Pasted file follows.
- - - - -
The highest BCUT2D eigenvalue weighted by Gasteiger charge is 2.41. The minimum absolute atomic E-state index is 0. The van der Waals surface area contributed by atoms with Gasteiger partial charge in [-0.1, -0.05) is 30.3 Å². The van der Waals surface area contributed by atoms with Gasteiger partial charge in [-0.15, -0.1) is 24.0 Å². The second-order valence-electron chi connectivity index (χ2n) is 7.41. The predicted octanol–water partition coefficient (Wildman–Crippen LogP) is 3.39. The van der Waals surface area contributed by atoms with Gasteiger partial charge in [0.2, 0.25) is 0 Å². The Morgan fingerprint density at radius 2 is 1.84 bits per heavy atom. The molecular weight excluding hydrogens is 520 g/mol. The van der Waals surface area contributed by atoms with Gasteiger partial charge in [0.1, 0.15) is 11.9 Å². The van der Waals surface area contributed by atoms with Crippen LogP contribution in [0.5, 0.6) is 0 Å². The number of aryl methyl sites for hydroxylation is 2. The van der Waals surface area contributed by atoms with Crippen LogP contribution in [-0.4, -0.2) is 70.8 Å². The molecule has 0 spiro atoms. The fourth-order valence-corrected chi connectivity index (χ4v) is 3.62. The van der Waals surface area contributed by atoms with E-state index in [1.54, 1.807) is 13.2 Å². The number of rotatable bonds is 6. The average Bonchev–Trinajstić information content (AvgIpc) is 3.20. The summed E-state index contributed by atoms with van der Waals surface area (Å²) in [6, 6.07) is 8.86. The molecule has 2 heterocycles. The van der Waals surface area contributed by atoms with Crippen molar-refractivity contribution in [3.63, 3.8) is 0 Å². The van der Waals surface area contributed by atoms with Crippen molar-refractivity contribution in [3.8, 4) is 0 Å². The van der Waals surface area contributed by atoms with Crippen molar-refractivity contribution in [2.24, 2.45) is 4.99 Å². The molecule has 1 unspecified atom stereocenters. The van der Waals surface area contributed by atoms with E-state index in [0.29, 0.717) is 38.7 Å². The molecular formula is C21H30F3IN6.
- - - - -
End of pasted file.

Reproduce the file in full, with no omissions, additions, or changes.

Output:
The highest BCUT2D eigenvalue weighted by Gasteiger charge is 2.41. The minimum absolute atomic E-state index is 0. The van der Waals surface area contributed by atoms with Gasteiger partial charge in [-0.1, -0.05) is 30.3 Å². The van der Waals surface area contributed by atoms with Gasteiger partial charge in [-0.15, -0.1) is 24.0 Å². The second-order valence-electron chi connectivity index (χ2n) is 7.41. The predicted octanol–water partition coefficient (Wildman–Crippen LogP) is 3.39. The van der Waals surface area contributed by atoms with Gasteiger partial charge in [0.2, 0.25) is 0 Å². The Morgan fingerprint density at radius 2 is 1.84 bits per heavy atom. The molecular weight excluding hydrogens is 520 g/mol. The van der Waals surface area contributed by atoms with Gasteiger partial charge in [0.1, 0.15) is 11.9 Å². The van der Waals surface area contributed by atoms with Crippen LogP contribution in [0.5, 0.6) is 0 Å². The number of aryl methyl sites for hydroxylation is 2. The van der Waals surface area contributed by atoms with Crippen LogP contribution in [-0.4, -0.2) is 70.8 Å². The molecule has 0 spiro atoms. The fourth-order valence-corrected chi connectivity index (χ4v) is 3.62. The van der Waals surface area contributed by atoms with E-state index in [1.54, 1.807) is 13.2 Å². The number of rotatable bonds is 6. The average Bonchev–Trinajstić information content (AvgIpc) is 3.20. The summed E-state index contributed by atoms with van der Waals surface area (Å²) in [6, 6.07) is 8.86. The molecule has 2 heterocycles. The van der Waals surface area contributed by atoms with Crippen molar-refractivity contribution in [3.63, 3.8) is 0 Å². The van der Waals surface area contributed by atoms with Crippen molar-refractivity contribution in [3.8, 4) is 0 Å². The van der Waals surface area contributed by atoms with Crippen molar-refractivity contribution in [2.24, 2.45) is 4.99 Å². The molecule has 1 unspecified atom stereocenters. The van der Waals surface area contributed by atoms with E-state index in [0.29, 0.717) is 38.7 Å². The molecular formula is C21H30F3IN6.